Coming up on Thursday, more “Growing Well.”

In Praise of Weeding

by Bob Shaw, EMGV

Weeds, I once thought, are a curse. Perhaps the Lord, looking down on Carolina and musing that it was just too nice, sent Gabriel to bring us extra hot weather and especially bountiful crops of weeds[1]. I still think weeds are a curse but have found with them, now and then, a little satisfaction. 

Time is important. Before I retired I weeded when I could, but I was often away and, by mid-July, had surrendered my yard and gardens and, when I passed by them, looked the other way. Now I have time to keep after weeds and have discovered a sort of tipping point:  After several years of faithful but not obsessive weeding, I now hold the weeds at bay and mid-summer no longer looks so bad.

During weeding, one can pass into an agreeable meditative state or one can wear a portable radio and multitask. One can relax. A serious mistake is unlikely unless you are weeding someone else’s yard and, anyway, nature is so forgiving.

I don’t eschew herbicides; but use them sparingly – on that dratted Bermuda grass, say.  Some weeds, especially after rain, come out, root and all, rather easily;  crabgrass, the promiscuous Japanese stilt grass, and henbit for example. And getting down close to the ground to weed shows us so much more; the weeds themselves and their habits, occasional interesting bugs (very useful if we discover a trail of ants about to foray into our house). Early this spring, during weeding, I found myriads of beautiful red and black box-elder bugs under our maples. Sometimes, joy of joys, we may encounter a really good bug, perhaps a praying mantis.

Let’s give weeds their due – remarkable, aren’t they? Looking over a bed that seemed, at first, weed free, I spot a weed and, pulling it up, spot another close by. Soon, a forest of weeds has appeared where none seemed to be just a minute before. And how do they spring up so promptly after a rain? Coexistence isn’t an option – weeds, like Japanese beetles, don’t know about sharing.

In life we seek positive results. And so it is with weeding:  What is more positive than standing up from a pile of rooted-up weeds and admiring an immaculate garden bed?  Even better, sometimes one can put that pile into the compost bin and turn it into useful stuff.2  If only the rest of life were like that.

Photo captions, clockwise from upper left: Box-elder bug (credit: Whitney Cranshaw, Colorado State University, Bugwood.org), henbit, Japanese stiltgrass, Bermuda grass.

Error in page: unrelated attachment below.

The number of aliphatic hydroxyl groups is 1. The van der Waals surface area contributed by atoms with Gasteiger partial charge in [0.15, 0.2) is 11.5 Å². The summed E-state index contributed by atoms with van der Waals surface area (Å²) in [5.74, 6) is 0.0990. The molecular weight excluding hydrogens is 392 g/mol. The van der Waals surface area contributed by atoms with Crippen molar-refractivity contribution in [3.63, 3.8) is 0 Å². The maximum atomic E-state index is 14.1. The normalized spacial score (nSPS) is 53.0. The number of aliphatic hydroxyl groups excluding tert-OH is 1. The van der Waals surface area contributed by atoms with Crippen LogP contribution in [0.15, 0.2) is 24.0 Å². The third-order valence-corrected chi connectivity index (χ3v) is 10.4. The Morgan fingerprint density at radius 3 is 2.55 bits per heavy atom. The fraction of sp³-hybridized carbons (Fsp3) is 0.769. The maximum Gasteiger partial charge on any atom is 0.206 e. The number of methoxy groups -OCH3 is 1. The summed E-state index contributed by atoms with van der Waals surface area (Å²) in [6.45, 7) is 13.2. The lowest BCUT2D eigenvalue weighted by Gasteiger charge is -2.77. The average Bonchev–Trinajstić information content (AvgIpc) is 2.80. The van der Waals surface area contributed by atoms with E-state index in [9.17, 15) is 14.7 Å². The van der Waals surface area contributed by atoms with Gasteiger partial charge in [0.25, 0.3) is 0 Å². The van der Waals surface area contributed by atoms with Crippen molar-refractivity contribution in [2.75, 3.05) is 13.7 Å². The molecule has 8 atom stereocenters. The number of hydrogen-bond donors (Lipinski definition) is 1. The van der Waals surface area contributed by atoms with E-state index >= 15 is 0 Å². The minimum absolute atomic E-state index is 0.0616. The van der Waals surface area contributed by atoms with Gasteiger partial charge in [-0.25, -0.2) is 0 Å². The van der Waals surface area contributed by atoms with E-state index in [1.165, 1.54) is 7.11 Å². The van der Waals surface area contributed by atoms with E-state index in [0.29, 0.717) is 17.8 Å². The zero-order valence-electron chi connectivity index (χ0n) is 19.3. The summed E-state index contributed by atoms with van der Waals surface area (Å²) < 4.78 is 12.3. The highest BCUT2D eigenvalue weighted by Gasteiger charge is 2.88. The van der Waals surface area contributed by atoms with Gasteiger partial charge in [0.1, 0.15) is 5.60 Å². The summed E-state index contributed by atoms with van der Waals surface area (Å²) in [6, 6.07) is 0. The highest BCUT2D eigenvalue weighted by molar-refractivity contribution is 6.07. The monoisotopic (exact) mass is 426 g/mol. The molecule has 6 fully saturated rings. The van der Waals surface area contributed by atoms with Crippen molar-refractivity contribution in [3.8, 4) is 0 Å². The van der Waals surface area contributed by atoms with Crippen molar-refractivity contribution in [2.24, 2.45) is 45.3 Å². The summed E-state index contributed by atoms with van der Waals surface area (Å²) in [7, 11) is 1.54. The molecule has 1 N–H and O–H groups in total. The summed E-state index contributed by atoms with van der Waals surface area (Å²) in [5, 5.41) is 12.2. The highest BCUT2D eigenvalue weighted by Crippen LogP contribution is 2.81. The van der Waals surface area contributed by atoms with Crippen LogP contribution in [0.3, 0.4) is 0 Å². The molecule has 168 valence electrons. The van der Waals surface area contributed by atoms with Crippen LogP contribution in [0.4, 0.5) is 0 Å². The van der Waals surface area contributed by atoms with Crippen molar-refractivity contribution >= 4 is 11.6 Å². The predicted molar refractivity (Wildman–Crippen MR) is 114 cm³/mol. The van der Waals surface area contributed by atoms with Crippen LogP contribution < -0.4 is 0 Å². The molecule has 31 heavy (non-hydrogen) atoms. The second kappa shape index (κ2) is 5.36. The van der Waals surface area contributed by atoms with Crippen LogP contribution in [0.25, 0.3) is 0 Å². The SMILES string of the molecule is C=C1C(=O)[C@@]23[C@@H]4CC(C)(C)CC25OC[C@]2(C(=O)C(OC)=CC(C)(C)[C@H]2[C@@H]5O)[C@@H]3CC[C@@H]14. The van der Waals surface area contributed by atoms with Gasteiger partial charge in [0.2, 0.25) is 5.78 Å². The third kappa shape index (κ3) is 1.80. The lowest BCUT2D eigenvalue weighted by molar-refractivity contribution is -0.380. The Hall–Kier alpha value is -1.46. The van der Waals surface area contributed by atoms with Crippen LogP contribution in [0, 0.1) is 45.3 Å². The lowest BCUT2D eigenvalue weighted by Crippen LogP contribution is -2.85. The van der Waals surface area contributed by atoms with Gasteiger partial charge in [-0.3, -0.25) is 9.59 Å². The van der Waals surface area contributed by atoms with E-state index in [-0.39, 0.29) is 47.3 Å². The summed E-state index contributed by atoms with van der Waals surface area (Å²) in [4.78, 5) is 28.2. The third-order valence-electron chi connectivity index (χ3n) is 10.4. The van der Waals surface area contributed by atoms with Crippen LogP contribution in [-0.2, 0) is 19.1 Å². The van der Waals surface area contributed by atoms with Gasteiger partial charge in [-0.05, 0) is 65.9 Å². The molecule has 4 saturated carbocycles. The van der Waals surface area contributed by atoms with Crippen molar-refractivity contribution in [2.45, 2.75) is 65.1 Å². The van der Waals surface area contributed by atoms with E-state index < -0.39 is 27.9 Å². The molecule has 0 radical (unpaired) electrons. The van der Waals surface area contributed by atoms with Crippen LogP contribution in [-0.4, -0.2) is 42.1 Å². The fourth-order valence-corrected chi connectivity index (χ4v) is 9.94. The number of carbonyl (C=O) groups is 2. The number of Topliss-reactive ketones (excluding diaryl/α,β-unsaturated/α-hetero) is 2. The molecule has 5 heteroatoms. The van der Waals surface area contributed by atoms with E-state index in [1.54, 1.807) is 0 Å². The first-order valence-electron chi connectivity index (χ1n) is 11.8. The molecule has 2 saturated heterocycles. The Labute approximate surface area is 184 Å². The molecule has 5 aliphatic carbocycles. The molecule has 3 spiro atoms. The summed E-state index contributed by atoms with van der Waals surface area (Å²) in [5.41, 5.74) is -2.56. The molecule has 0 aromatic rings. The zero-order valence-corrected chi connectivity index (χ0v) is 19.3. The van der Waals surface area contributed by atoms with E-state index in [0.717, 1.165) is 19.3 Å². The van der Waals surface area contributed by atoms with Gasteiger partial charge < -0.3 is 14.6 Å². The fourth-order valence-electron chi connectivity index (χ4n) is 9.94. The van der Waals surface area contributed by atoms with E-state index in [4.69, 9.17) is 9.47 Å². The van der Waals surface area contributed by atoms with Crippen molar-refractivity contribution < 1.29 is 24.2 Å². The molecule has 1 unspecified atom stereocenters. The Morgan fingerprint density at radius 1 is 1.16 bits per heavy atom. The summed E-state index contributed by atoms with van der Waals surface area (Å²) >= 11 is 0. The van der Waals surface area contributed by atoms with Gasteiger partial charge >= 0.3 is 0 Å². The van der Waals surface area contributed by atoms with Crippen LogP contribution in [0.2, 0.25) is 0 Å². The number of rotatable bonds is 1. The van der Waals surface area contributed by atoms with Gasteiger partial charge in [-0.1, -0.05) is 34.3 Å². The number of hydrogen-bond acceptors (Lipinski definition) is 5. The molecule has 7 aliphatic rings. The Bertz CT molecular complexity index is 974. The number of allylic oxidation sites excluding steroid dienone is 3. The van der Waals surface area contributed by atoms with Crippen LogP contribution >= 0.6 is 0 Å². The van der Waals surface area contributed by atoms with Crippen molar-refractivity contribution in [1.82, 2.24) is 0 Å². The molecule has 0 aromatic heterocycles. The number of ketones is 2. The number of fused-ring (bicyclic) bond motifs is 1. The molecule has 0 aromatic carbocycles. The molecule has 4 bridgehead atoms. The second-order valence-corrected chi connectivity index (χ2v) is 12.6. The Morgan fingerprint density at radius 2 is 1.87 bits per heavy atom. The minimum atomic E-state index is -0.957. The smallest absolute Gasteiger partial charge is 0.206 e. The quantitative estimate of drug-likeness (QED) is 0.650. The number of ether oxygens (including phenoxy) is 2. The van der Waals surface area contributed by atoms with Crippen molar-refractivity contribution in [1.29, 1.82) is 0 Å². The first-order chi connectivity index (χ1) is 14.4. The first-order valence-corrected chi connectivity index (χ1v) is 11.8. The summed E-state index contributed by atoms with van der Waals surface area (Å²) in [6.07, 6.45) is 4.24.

References

1 Lucifer may have participated.  If lawns are in hell, they are planted in Bermuda grass.  And a close reading of Job would surely turn up a reference to Bermuda grass.

2 Avoid composting weeds if they have begun producing seeds.  NC Extension Gardener Handbook, What not to compost https://content.ces.ncsu.edu/extension-gardener-handbook/2-composting#section_heading_5138

Photo credits
https://www.turffiles.ncsu.edu/weeds-in-turf/henbit/ https://www.turffiles.ncsu.edu/grasses/bermudagrass/
https://www.turffiles.ncsu.edu/weeds-in-turf/japanese-stiltgrass/
https://www.insectimages.org/browse/detail.cfm?imgnum=5024073

May: To Do in the Garden

by Gary Crispell, EMGV

Rhododendron in bloom. Photo by A. Laine.

Ahh, May. The lovely month. The month for mothers, proms, college graduations and the first great beach weekend—Memorial Day. It is generally not too hot and rarely too cool. The month of balmy days that lead to enchanting evenings on the veranda (deck, patio, veranda—whatever). Enjoy the evening.  There’s gardening to be done on the morrow.

Lawn Care
Warm season grass people: It is your turn. If you didn’t fertilize the lawn in April, get to it. A good slow release fertilizer that meets the requirements notated in your SOIL TEST results is in order. Also, sharpen those mower blades.

Cool season grass folks: Just mow it, but not less than 3 inches high. “Do not,” he repeated, “fertilize cool season grasses until Fall.”

Fertilizing
Speaking of fertilizing; long season vegetable crops like tomatoes, beans and squash (among others) will benefit from a side dressing six to eight weeks after germination. (What?! You didn’t start your own from seed? You bought plants at a Big Box? Give them a week or two in the ground and then side dress.)